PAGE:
Bentek Solar reports it has developed and introduced the ‘PV 101 MDSS’ as a cost-effective Multiple Disconnect Safety System (MDSS), which is designed to provide safety and code compliance for PV installations in the US under National Electrical Code (NEC) 2011 rules.
Multiple sources of power are much less common in AC applications. As a result, PV installations contain hazards that many electricians and maintenance personnel are not accustomed to. Contact with a live fuse that has 600 or 1000V of electricity present may result in death. To help prevent this, National Electrical Code (NEC) 2011 690.16 states that, “an external disconnect must be installed within the line of sight of the inverter fuses or at a distance not greater than 50 feet from the inverter fuses.” However, not all states follow this NEC rule. This should be of great concern not only for the installers but also for the operations and maintenance (O&M) organization that will need to maintain the PV system for years to come.
The MDSS contains a bank of load-break disconnects in a compact, free-standing cabinet. Typically, the MDSS is installed next to the inverter and provides the safety and arc flash reduction that is needed in all photovoltaic (PV) systems, solving a critical safety issue that is commonly overlooked. The MDSS provides code-compliant fuse isolation that inverters do not. This allows fuses in the inverter to be removed safely.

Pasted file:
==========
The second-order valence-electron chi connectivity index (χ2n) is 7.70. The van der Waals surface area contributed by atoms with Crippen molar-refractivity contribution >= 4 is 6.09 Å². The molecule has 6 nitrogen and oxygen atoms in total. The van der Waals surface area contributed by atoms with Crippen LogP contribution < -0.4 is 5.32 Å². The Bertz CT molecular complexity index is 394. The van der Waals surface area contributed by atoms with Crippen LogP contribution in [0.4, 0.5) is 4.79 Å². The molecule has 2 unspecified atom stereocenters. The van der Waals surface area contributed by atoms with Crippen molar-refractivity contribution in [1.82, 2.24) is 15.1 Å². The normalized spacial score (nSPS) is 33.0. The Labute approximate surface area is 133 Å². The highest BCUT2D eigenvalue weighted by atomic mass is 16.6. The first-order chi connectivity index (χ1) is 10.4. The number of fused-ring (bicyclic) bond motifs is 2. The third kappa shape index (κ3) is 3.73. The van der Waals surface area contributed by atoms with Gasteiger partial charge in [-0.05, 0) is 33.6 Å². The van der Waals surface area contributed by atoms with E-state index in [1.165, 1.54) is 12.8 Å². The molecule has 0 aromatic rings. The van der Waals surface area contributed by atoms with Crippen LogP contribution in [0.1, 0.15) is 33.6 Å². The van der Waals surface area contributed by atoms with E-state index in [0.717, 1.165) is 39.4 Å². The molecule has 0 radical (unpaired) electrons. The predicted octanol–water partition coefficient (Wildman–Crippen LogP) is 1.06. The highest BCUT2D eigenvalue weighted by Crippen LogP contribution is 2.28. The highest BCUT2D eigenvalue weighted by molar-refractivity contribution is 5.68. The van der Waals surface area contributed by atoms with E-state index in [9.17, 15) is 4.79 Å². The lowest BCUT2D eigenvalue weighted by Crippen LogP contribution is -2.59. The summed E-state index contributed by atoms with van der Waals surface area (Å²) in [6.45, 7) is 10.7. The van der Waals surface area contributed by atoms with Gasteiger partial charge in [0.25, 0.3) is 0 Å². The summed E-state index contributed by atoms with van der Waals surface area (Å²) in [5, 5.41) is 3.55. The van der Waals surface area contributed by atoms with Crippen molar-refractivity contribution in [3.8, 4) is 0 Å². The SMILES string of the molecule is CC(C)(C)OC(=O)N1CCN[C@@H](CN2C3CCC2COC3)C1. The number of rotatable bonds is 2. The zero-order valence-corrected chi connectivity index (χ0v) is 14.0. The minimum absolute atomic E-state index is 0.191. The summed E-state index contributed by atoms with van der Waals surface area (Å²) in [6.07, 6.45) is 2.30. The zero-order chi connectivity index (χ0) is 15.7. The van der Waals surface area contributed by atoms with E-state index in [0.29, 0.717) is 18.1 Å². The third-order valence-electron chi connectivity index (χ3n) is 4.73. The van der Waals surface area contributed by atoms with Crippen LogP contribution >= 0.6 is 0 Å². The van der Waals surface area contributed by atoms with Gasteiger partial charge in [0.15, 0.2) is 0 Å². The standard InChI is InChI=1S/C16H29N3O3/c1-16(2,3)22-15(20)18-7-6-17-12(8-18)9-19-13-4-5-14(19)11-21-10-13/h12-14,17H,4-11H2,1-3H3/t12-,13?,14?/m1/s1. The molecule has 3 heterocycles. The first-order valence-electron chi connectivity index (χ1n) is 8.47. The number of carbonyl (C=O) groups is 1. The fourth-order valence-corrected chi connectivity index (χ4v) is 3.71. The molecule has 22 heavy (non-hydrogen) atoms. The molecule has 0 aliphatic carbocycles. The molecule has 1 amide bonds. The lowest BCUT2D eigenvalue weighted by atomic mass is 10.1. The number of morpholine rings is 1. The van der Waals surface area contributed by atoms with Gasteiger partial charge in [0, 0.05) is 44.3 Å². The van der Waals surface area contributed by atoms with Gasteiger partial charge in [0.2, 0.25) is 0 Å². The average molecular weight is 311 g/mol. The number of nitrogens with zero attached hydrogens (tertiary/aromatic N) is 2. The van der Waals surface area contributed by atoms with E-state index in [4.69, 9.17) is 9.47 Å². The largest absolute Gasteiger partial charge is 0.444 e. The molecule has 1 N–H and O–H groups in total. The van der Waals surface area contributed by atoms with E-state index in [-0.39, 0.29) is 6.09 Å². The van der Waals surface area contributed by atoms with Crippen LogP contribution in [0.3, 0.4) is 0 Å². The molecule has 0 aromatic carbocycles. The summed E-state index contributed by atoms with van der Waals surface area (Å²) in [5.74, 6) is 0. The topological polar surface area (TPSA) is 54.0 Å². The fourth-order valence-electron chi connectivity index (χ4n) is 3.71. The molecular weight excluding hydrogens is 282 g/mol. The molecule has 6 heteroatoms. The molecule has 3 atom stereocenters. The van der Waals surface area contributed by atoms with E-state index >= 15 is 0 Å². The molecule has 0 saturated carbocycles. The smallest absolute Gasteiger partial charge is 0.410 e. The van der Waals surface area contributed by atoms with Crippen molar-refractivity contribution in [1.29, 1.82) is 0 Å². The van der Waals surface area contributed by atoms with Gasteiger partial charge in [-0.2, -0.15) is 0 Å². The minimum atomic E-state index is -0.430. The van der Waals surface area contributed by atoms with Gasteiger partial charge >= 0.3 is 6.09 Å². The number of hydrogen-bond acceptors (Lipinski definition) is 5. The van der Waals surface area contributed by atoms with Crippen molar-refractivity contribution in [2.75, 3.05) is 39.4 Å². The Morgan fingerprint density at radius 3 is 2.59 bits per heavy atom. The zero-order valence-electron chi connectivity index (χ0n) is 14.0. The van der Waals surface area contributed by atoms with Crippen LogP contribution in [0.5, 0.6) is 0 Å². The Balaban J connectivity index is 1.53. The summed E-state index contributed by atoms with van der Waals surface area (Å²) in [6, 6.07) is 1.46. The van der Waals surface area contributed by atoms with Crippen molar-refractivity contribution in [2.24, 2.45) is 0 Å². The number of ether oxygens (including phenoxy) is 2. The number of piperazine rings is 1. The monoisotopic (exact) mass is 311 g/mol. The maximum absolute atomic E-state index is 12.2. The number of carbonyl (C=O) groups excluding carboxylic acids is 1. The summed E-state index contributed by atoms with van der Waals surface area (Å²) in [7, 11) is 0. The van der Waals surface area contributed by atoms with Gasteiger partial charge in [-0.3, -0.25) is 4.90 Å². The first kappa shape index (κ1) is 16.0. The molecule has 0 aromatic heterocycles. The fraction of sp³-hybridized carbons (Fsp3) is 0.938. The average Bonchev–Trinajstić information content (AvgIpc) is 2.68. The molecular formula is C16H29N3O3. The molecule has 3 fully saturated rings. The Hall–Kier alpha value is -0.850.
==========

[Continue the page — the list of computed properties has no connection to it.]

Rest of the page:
Commercial and utility-scale PV power plants.
Bentek Solar’s MDSS with optional zone current monitoring is optimized to work with most inverters at both 600 and 1000VDC. The number of inputs and ampacity of the load-break disconnects in the MDSS are matched to the number and ampacity of the internal inverter fuses. This ensures that when the MDSS arrives at the project site, it is simple to install by eliminating extra racking, conduit and expensive labor that is required with traditional individual knife blade disconnects, saving up to 30 percent in total cost. The installer typically runs the cables up through the bottom of the MDSS and connects one cable to each input and one cable to each output. Each output cable then runs to an inverter fuse. For example, if the inverter has eight internal fuses that are 400A each, the MDSS would contain eight 400A load-break disconnects, with each disconnect connecting to an inverter fuse
October 2012 onwards for the US market.